Having established a good campus climate and reputation for having happy students, the next step to take in recruitment is the traditional high school campus recruitment visit. Usually these take place during career day when the college is competing against a plethora of other academic institutions in a gymnasium during the archetypal career day that we all experienced. My recommendation is that in addition to this, recruiters attempt to make personal contact with the teachers of high school seniors. The high school English teacher who teaches senior composition might be the best shot. Asking if they can do a short presentation to their class during school hours about their college results in a captive audience free of distraction where the university can make individual contact with potential customers. This is another one time opportunity to put a face on the college, and the team visiting high schools needs to be composed of fresh, energetic individuals who are the ideal brand representative of that institution. Don’t just round up some random work-study group to do this.

SOAR_campus_tour08_6148Each student that a university makes contact with should be invited on a campus tour. Ideally, this will be a day-long adventure during a time of year where the weather is nice and all of the selling points of the institution can be touched upon. In groups of no more than 20 per tour guide, it is going to be critical to not only show the campus to students, but actually have them experience it. Pick a few classes with dynamic, interesting professors that the students will sit in on. Have a catered lunch in the student union. Depending on the time of year, conclude the tour by going to a sporting event. In essence, make students feel that they will fit right in at the college.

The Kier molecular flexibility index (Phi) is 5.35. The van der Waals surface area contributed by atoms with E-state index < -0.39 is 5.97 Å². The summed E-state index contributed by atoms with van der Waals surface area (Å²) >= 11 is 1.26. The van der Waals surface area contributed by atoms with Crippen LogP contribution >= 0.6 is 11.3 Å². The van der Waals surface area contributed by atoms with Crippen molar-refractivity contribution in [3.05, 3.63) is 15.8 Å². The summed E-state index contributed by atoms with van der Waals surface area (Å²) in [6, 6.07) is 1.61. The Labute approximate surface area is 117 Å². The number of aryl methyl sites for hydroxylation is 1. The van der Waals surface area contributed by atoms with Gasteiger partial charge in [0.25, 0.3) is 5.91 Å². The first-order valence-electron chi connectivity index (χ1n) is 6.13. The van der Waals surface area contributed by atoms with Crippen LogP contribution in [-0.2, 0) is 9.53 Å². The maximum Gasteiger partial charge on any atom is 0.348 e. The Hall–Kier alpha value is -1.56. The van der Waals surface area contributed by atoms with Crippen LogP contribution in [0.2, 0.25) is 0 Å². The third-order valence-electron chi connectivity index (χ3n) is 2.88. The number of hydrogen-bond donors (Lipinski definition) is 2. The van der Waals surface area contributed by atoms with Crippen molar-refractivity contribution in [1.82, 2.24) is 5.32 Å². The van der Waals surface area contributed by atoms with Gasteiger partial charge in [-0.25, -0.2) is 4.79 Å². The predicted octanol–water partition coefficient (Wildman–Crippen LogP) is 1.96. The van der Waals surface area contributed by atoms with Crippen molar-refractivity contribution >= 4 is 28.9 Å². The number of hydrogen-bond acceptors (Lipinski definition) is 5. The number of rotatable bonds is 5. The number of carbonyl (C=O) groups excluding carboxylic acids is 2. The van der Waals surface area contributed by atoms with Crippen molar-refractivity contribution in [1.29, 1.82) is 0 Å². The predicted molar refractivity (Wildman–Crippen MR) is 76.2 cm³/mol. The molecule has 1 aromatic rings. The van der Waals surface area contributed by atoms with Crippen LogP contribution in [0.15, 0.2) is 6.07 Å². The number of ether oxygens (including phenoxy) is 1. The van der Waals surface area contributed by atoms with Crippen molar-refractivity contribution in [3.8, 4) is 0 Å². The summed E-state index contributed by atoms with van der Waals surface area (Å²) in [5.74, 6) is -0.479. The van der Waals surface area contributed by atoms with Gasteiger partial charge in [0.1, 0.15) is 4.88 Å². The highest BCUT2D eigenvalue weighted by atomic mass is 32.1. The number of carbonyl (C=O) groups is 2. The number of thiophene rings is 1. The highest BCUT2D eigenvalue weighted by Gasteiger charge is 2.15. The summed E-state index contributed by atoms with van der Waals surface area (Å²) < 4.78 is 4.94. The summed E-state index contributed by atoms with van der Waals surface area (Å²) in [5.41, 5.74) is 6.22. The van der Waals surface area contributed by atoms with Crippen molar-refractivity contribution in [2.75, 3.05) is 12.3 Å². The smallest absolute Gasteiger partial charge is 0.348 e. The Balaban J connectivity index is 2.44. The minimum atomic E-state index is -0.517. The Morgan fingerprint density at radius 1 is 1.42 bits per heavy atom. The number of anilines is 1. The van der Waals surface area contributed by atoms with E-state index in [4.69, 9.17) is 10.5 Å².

A new tactic that has met with astounding success is the institution of college academic summer camps for high school students. In these programs, high school students are on college campuses during summer vacations. Flexible programs give students the chance to attend introduction level college classes and earn academic credit towards their degree while still in high school. In addition to giving prospective students a taste of college and how it works, students are more likely to attend an institution where they already have earned credit at since they will feel like they have a head start on things. Other programs in the same vein run academic camps with a particular theme geared towards high school students. Set up like intensive tutoring, they help students improve their skills and better prepare for college. Math camp at Arizona State University is an excellent example of that.

While recruitment remains a dynamic, changing game, universities must continually rise to the challenge to keep enrollment numbers high. By having a positive campus culture that students desire to be a part of, a majority of the recruitment issue can be solved. Keeping a focus on continuous improvement and serving students will ensure that happens.

Bryce Hall